An interesting interview I did for The Japan Times recently about making music for video games. The two composers I spoke to, Keiji Yamagishi and Saori Kobayashi, both had very different musical backgrounds (Yamagishi was a rocker and Kobayashi is classically trained) but both their careers began more or less in the 8-bit era (Kobayashi only at the tail end with the Sega Game Gear) and went on from there, so they sort of bookend what I tend to think of as gaming’s “golden age”, with Yamagishi’s work on Ninja Gaiden at one end and Kobayashi’s on Panzer Dragoon Saga at the other.
The way the article came out in the end was a sort of breakdown of some of the key challenges and restrictions that make game music what it is, although it’s interesting to note how that seems to be changing now, with the growing need to make music more responsive in real time to what the player is doing. An interesting little side discussion that didn’t make the cut of the final article was when Yamagishi and I found out that we are both great admirers of the Commodore Amiga, which really was revolutionary in terms of game sound at the time. The Atari ST got all the plaudits for its sequencing software, but in terms of game sound, the Amiga’s “Paula” chip with its four sample-based audio channels (which you could double to eight if you were willing to accept a bit of slowdown and lower quality) made it revolutionary, even compared to machines like the Mega Drive that used the same Motorola 68000 central processor. The Amiga also had its own community of music creators, consisting it seemed primarily of Scandinavians making mad techno music. This parallels in some ways the current 8-bit community, although where the Amiga scene was trying to push the current technology beyond its limits, the current 8-bit crowd are resurrecting or trying to digitally recreate old technology that has already been long surpassed, purely for aesthetic reasons.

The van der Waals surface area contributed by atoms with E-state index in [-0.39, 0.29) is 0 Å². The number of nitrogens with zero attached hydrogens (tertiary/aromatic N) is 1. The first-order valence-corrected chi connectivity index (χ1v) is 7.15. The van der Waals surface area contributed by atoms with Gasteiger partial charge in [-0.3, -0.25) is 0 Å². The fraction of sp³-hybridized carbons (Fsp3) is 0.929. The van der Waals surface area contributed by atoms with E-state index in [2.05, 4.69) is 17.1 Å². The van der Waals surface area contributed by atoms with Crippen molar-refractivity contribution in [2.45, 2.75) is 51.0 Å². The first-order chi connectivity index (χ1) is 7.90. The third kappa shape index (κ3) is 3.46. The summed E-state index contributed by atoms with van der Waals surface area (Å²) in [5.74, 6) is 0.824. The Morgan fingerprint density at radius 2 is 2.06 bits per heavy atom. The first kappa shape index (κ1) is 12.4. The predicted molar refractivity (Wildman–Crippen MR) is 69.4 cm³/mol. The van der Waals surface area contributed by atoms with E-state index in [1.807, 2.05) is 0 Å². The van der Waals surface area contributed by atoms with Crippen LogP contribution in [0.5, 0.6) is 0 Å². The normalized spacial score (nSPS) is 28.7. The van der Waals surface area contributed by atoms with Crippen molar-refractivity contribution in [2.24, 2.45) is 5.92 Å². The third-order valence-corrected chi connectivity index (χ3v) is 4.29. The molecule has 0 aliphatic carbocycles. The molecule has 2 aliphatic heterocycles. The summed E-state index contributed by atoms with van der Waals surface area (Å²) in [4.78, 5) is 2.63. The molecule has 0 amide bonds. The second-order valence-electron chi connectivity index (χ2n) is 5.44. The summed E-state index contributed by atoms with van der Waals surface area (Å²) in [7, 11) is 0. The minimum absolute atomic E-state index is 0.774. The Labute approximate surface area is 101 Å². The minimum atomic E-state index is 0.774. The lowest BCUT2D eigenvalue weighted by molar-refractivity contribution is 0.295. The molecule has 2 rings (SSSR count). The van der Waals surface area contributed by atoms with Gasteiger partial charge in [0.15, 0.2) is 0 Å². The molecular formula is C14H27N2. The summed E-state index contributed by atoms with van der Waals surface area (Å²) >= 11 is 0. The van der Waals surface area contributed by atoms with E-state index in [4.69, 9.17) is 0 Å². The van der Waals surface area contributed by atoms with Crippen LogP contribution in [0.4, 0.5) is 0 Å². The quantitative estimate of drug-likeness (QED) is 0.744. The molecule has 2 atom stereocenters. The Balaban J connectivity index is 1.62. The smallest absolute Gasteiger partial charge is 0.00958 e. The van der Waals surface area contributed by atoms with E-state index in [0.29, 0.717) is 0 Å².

Anyway, I enjoyed doing the interview, so have a read of it on The Japan Times web site here.